Mainland Affairs Council Minister Chen Ming-tong (陳明通) again caused a stir after an interview published on Monday by the Chinese-language Liberty Times (the sister newspaper of the Taipei Times) quoted him as saying that the two sides of the Taiwan Strait could forge official ties patterned after the EU model, or a pact between independent nations, or a “nations of brotherhood” (兄弟之邦).
Not surprisingly, Chen, an outspoken advocate of Taiwanese independence, was grilled by lawmakers across party lines about his remarks, which he sought to clarify by saying that they did not represent the government’s official stance.
Before dismissing Chen’s remarks, it should be noted that those ideas have been raised before by other well-known Taiwanese independence advocates. For example, Taiwan New Constitution Foundation founder Koo Kwang-ming (辜寬敏) in 2016 touted the idea of a nations of brotherhood serving as a foundation for cross-strait ties.
For two nations to establish some kind of formal ties, they first must be two sovereign, independent states. While China refuses to acknowledge that Taiwan is an independent nation, that does not mean Taiwan should play by its rules.
They must be, in a word, equals — a notion that might have a parallel in some of former premier William Lai’s (賴清德) remarks.
Chinese Nationalist Party (KMT) lawmakers in September 2017 questioned then-premier Lai about his statement that he is a “political worker who advocates Taiwanese independence,” which they said contradicted his statement that the government should “show an affinity toward China while loving Taiwan.”
Lai said the two statements were not contradictory, as showing an affinity toward China while loving Taiwan means extending the nation’s friendliness to China in a “Taiwan-centric” way.
“Taiwan is already an independent nation. Its official title is the Republic of China. There is no need to declare independence,” Lai said at the time.
Now, when Taiwan and the US are celebrating the 40th anniversary of the US’ Taiwan Relations Act, and China has increased its military posturing, it is unlikely that the government would attempt any rash move aimed at declaring independence.
However, the Democratic Progressive Party (DPP) government could draft a motion — a political agreement, which was the subject matter of the Liberty Times interview — by pursuing diplomatic ties with and thereby extending a hand of friendship toward China.
The government could work toward this goal with patience and persistence, even if it encounters setbacks, as there is no shame in trying to resolve the standoff, revive cross-strait ties, improve trade and tourism, and promote peace and security — as the government pledged in its comments about its role in Washington’s Indo-Pacific Strategy.
At the same time, it should continue to defend the nation’s sovereignty and dignity, push policies to uphold information security, counter disinformation originating in China, as well as develop and bolster the nation’s defense capabilities. It should not and does not have to sacrifice anything it is doing to keep Tawan a free and democratic nation.
This would benefit the nation by showing the world China’s true colors, enabling people to see more clearly than ever who has been refusing dialogue all these years, and who has been viciously and willfully restricting Taiwan’s international space by ostracizing it in international organizations and sidelining it at international events.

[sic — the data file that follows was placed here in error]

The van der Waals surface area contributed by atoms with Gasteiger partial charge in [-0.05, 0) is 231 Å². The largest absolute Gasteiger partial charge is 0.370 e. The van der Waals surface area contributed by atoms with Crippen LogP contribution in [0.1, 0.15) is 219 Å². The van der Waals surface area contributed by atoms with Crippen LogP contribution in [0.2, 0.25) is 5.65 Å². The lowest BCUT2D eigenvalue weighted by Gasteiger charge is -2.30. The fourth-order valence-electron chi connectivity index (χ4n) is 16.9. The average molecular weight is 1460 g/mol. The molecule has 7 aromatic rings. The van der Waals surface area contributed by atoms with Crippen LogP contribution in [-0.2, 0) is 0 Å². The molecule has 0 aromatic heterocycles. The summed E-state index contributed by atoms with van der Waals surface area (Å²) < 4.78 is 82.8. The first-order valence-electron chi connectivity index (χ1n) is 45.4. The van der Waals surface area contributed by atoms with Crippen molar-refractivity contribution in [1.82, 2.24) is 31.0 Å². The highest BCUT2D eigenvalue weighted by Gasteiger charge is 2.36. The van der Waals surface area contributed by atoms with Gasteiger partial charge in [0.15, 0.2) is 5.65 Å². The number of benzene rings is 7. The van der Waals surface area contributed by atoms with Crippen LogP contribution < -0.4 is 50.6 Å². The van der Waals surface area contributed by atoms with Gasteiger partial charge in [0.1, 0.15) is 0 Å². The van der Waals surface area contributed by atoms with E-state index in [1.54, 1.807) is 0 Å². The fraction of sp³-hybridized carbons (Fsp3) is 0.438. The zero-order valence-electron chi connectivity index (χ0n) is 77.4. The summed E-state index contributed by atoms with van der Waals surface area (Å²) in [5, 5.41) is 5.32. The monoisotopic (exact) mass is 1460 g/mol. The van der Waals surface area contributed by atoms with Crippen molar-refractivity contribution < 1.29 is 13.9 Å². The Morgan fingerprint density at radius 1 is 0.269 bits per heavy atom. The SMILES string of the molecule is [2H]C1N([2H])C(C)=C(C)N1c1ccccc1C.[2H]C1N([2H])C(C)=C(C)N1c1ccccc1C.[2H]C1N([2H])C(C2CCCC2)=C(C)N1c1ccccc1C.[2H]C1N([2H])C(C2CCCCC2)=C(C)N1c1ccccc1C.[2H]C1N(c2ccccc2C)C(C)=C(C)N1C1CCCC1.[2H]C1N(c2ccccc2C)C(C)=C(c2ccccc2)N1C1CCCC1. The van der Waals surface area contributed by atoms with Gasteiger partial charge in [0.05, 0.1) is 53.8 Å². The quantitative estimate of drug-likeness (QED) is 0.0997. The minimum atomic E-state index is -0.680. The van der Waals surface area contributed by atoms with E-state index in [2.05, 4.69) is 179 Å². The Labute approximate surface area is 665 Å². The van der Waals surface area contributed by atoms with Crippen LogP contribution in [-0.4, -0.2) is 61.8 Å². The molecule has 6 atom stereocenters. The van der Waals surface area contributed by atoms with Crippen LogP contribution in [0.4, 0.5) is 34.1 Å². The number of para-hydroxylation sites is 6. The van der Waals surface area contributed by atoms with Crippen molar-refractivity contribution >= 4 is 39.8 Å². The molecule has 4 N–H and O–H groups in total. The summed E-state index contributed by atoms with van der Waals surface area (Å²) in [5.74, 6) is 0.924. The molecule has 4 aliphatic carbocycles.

It would show the world who the troublemaker in the Strait is, and who has been encircling Taiwan with its military planes and breaching its airspace.
But what if Beijing does not approve?
That should not stop Taiwan, as China’s equal, from promoting its policies.
Chinese strongman Xi Jinping (習近平) hasn’t had a very good spring, either economically or politically. Not that long ago, he seemed to be riding high. The PRC economy had been on a long winning streak of more than six percent annual growth, catapulting the world’s most populous nation into the second-largest power, behind only the United States. Hundreds of millions had been brought out of poverty. Beijing’s military too had emerged as the most powerful in Asia, lagging only behind the US, the long-time leader on the global stage. One can attribute much of the recent downturn to the international economic
Taiwan has for decades singlehandedly borne the brunt of a revanchist, ultra-nationalist China — until now. Ever since Australian Prime Minister Scott Morrison had the temerity to call for a transparent, international investigation into the origins of the COVID-19 pandemic, Beijing has been turning the screws on Canberra. This has included unleashing aggressive “wolf warrior” diplomats to intimidate Australian policymakers, enacting punitive tariffs on its exports, and threatening an embargo on Chinese tourists and students to the nation. A tense situation became more serious on June 19 after Morrison revealed that a “sophisticated state-based actor” — read: China — had launched a
Asked whether he declined to impose sanctions against China, US President Donald Trump said: “Well, we were in the middle of a major trade deal... [W]hen you’re in the middle of a negotiation and then all of a sudden you start throwing additional sanctions on — we’ve done a lot.” It was not a proud moment for Trump or the US. Yet, just three days later, John Bolton’s replacement as director of the National Security Council, Robert O’Brien, delivered a powerful indictment of the Chinese communist government and criticized prior administrations’ “passivity” in the face of Beijing’s contraventions of international law